“What would you do if we found a dead body?” the ever-cheerful Siân piped up – she also must have caught a whiff of death.
“I don’t know,” I responded “hopefully that problem won’t arise, but I guess I’d report it or something…” This short conversation put us both on edge for the rest of the trip – dark Victorian drains have the drawback of being creepy as hell.
Ahead, there was slight shimmer of light indicating the end of the tunnel. Our pace quickened when we caught sight of this next goal. The floor changed from rocks and rubble to smooth and slimy brick, causing many slips and slides. We reached the end of the tunnel and found ourselves in an open area, apparently beside Ponds Forge. The water appeared to be impassable, I tried one way but ended up waist deep in the foulest water I’ve ever been waist deep in – and I’ve been waist deep in stagnant leech-filled water in Matienzo. We crossed to the opposite wall and found it to be a much more amicable crossing, however Siân likened it to a game in the TV show ‘The Cube’ where you must remember where the person ahead put their feet or you will end up in the water. On the wall adjacent to our crossing point there was metre-high graffiti begging the question “Is the river really beautiful or is it just the gradient of the land?”, refusing to ponder on this pseudo-poignant philoso-babble for more than a second I waded across the open river and into the mouth of the next tunnel.
The sheer volume of detritus around the floor and walls of this new section of drain was overwhelming; far beyond the amount required to construct a Womble Cathedral. Broken bricks, mortar, wood, asbestos, plumbing sections, toilet seats and for some reason three television antennae bolted to the passage walls (I can’t imagine that the reception is very good down there…) There was also a banner advertising a sale on at a shop that it would be safe to assume has long been out of business.
Following this tunnel in a similar way to the previous one; switching in between ‘lanes’ to avoid going too deep in the scummy water, we wandered for 20 minutes before we arrived at what was to be our final destination… The Megatron.
It may be cliché to say this, but photos really don’t do this ‘drain’ justice. ‘Over-engineering’ may just be a word to us (yes ‘a’ word, grammar pedants, compound words count as one) but to whichever stovepipe-hatted and starch-collared Victorian Madman that dreamt up this monstrous underground behemoth, ‘over-engineering’ was a way of life. Roughly the same size as a large Cathedral, there is enough room to drive two double-decker buses beside each other through the stream. We paused to marvel at the spectacle before us, then headed to the edges where the water was shallower.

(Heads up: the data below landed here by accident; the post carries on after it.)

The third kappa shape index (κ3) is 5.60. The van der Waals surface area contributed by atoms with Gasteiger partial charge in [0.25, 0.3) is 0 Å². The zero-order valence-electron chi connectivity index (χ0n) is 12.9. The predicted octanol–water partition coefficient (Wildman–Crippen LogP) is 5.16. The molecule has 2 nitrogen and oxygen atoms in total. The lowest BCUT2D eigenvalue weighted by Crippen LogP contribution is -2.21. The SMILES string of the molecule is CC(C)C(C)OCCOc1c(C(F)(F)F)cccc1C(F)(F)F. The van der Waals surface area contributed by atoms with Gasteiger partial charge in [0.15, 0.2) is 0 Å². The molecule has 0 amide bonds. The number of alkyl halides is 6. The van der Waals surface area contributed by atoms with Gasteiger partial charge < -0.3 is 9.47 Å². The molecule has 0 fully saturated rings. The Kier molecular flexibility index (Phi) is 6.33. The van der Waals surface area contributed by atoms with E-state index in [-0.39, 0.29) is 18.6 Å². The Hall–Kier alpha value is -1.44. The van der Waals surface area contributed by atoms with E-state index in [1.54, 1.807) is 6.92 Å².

Daubed on the wall beside us in Metre-high letters were the words ‘Elmo! 2012’ next to what appeared at a distance to be a bundle of rags and rubbish deposited in the otherwise crisp and flat water. As I approached the apparently shapeless mass Siân’s words reverberated around my mind: “What would you do if you found a dead body…” I peered close at the bundle and recoiled in horror as I was sure I could make out the pale nape of a neck, a nest of shaggy dark hair and a long bony foot. I turned around to face Siân, a look of gaunt panic apparent on my face, beckoning her over I whispered that I had found a dead body, indicating the pile beside me.
She moved over to me and gazed down at the ‘corpse’, the look of slight disbelief she had initially shown disappeared as she reeled back in terror, we both retreated. Helen asked what was going on and we explained very sincerely that we were sure we had found a body and that we were ‘nope-ing’ the hell out of there. Helen, ever the skeptic, looked at us with condescension and strode over to the stiff. She examined him from every conceivable angle while Siân and I looked on cautiously. With a final nudge of the body with her welly Helen looked back at us, “I don’t know what this thing is but I’m pretty sure it’s not a body” she concluded. Unconvinced, Siân and I tentatively creeped over to have another look. In this newer, more rational frame of mind I was fairly sure it was not a body, but my pulse was still racing. Wanting to move on more than anything, we carried on past the ‘object’ as though it was not there.
There was light about 250m ahead but the roof stepped down to a much lower level as the water deepened. Siân waded on as far as she dared but reached a sudden drop and decided this was as far as we were going to make it. After a brief photoshoot in the Megatron tunnel, we set off back out.
As per usual, the journey out was uneventful and took very little time compared to the venture in. Still on edge from the residual adrenaline in my system after convincing myself I had encountered a carcass, I jumped a mile in the air when a train came over the top of the tunnel, it seems that the drain was constructed directly beneath the tracks in the station, meaning every time a train passes there is an earth-shattering roar that echoes throughout the chamber.
We soon made it out – and ducked quickly into the upstream tunnel to get changed before stealthily climbing the fence (Siân attracting the attention of several double-decker buses filled with people in the process). We wandered to a nearby stop to get a bus, soaking wet and covered in spiders and sewer shite.
Trip date: 25-11-14